11. 11. SURROGATE DEFINED • Non-puerperal not so novel: 200,000 years old; Margaret Mead 1950s, Slome1 described GM in 1956. • Slome, Cecil (1956). Nonpuerperal lactation in grandmothers. Journal of Pediatrics, 49(5), 550-552. • The process of re-lactation or induced for the purpose of feeding a related or non-related child. Grandmother ~ age 50. Natal, South Africa ~ 1956.
  12. 12. SETTING AND SAMPLE • Clinics attended by 60 women (N=48) • Villages coastal Kenya (Vipingo & Rabai) • Weaned* women ≥ 35 -70 years (*) of age • Not pregnant or hypertensive, no “wasting” disease symptoms (n=12) • Youthful multiparity & extensive lactation histories, some previous surrogate nursing
  13. 13. PROCEDURES • Clinic notices; 10 miles • Informed consent, pregnancy test, interview, venipuncture, anthropometrics, breast examination, non-invasive, patented aspirator system • Incentives: Dry milk, maize, “Beads for Life”, cloth
  14. 14. ASSAYS (Proteomics) • Mass spectrometric analysis of peptides (Thermofinnigan LCQ Deca) with pooled NAF • Identification parent proteins (Sequest analysis software) • Minimum 3 separate peptide matches (Sequest Xcorr values > 1.5 (1/3 e > 2.0) to confirm the presence of the parent protein in NAF
  15. 15. RESULTS •Quantity of NAF range <10 µl to >250 µl. * •Proteomic analysis: Most abundant proteins Immunoglobins, accounting for ~40% of the total protein content Immune complements C3, C4 Several forms of casein and lactotransferrin
  16. 16. Summary of NAF Proteomic Analysis: Milk or Immune Proteins • Albumin • a-1- Antichymotrypsin • a-1-Antitrypsin • a-, b-, k-Casein • Coagulation factor II • Complement C3 • Complement C4 • Complement C7 • Complement factor B • Complement factor D • Ferroxidase (ceruloplasmin)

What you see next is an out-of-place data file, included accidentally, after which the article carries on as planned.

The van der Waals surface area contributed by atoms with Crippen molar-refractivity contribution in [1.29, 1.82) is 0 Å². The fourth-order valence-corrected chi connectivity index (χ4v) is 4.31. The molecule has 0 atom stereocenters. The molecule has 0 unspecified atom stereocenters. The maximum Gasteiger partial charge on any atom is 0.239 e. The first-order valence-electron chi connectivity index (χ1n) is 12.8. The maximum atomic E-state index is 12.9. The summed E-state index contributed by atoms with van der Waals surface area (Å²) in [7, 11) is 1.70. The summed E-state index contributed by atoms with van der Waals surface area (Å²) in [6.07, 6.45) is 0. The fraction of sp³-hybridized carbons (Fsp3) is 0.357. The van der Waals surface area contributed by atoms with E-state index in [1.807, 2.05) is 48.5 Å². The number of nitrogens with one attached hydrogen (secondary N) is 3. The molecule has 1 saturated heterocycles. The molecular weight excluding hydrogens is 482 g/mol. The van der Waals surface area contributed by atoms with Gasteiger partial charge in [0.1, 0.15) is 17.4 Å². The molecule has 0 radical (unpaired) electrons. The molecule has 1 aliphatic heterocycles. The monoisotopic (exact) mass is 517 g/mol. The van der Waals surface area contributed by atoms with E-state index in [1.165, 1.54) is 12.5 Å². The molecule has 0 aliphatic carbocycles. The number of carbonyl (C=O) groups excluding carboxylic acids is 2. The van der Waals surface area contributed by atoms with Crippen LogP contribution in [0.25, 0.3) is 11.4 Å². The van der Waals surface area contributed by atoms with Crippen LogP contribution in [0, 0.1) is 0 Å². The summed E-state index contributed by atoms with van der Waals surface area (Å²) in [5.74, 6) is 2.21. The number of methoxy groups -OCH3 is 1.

17. 17. Summary of NAF Proteomic Analysis: Milk or Immune Proteins • Fibrinogen gamma-B chain • Haptoglobin • Ig alpha chain (heavy) • Ig gamma chain (heavy) • Ig kappa chain (light) • Ig lambda chain (light) • a-Lactalbumin • Lactoferrin • b-2-microglobulin, pI 5.3 • Polymeric- immunoglobulin receptor • Prolactin-induced protein • Transferrin
  18. 18. Grandmother Hypothesis: Re-visited • The data support that grandmothers may serve a "evolutionary loophole" function to circumvent disasters • Maternal-child morbidity & mortality in AIDS- impacted populations is a disaster 
  19. 19. OBSTACLES/CONCERNS •Availability of female relative caretaker (GM currently feeding grandchildren) •Competing infections: e.g. malaria, tuberculosis, hookworm, parasites, hepatitis •Health problems of elder women: e.g. nutrition, anemia, osteoporosis, hypertension
  20. 20. OBSTACLES/CONCERNS •New HIV infection in surrogate •Risk of reverse transmission HIV infection to women low but potentially possible •Stigma
  21. 21. Next Step: Test Feasibilty in Community • Community Acceptability • Potential for elder women to re-lactate & functionality of immune proteins • Risk/Cost-benefit model for infant, mother, surrogate, family, community